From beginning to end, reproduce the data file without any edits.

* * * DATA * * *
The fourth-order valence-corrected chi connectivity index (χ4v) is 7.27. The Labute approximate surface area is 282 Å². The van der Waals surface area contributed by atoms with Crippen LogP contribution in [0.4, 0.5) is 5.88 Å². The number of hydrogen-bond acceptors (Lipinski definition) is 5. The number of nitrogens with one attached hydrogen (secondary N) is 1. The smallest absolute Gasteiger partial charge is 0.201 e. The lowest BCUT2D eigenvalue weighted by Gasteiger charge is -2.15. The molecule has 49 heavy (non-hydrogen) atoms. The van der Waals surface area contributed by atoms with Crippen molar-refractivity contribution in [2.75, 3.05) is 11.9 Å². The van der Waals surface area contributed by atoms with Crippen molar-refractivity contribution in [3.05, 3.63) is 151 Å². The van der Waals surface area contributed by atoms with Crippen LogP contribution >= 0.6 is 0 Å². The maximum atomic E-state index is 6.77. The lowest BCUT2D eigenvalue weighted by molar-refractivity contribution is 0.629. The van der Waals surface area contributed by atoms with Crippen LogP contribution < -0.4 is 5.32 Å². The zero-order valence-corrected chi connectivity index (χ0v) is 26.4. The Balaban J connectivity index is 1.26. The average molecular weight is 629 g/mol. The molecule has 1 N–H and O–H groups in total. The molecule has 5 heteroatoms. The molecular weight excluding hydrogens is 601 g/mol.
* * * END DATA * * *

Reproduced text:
The fourth-order valence-corrected chi connectivity index (χ4v) is 7.27. The Labute approximate surface area is 282 Å². The van der Waals surface area contributed by atoms with Crippen LogP contribution in [0.4, 0.5) is 5.88 Å². The number of hydrogen-bond acceptors (Lipinski definition) is 5. The number of nitrogens with one attached hydrogen (secondary N) is 1. The smallest absolute Gasteiger partial charge is 0.201 e. The lowest BCUT2D eigenvalue weighted by Gasteiger charge is -2.15. The molecule has 49 heavy (non-hydrogen) atoms. The van der Waals surface area contributed by atoms with Crippen molar-refractivity contribution in [2.75, 3.05) is 11.9 Å². The van der Waals surface area contributed by atoms with Crippen molar-refractivity contribution in [3.05, 3.63) is 151 Å². The van der Waals surface area contributed by atoms with Crippen LogP contribution >= 0.6 is 0 Å². The maximum atomic E-state index is 6.77. The lowest BCUT2D eigenvalue weighted by molar-refractivity contribution is 0.629. The van der Waals surface area contributed by atoms with Crippen LogP contribution < -0.4 is 5.32 Å². The zero-order valence-corrected chi connectivity index (χ0v) is 26.4. The Balaban J connectivity index is 1.26. The average molecular weight is 629 g/mol. The molecule has 1 N–H and O–H groups in total. The molecule has 5 heteroatoms. The molecular weight excluding hydrogens is 601 g/mol.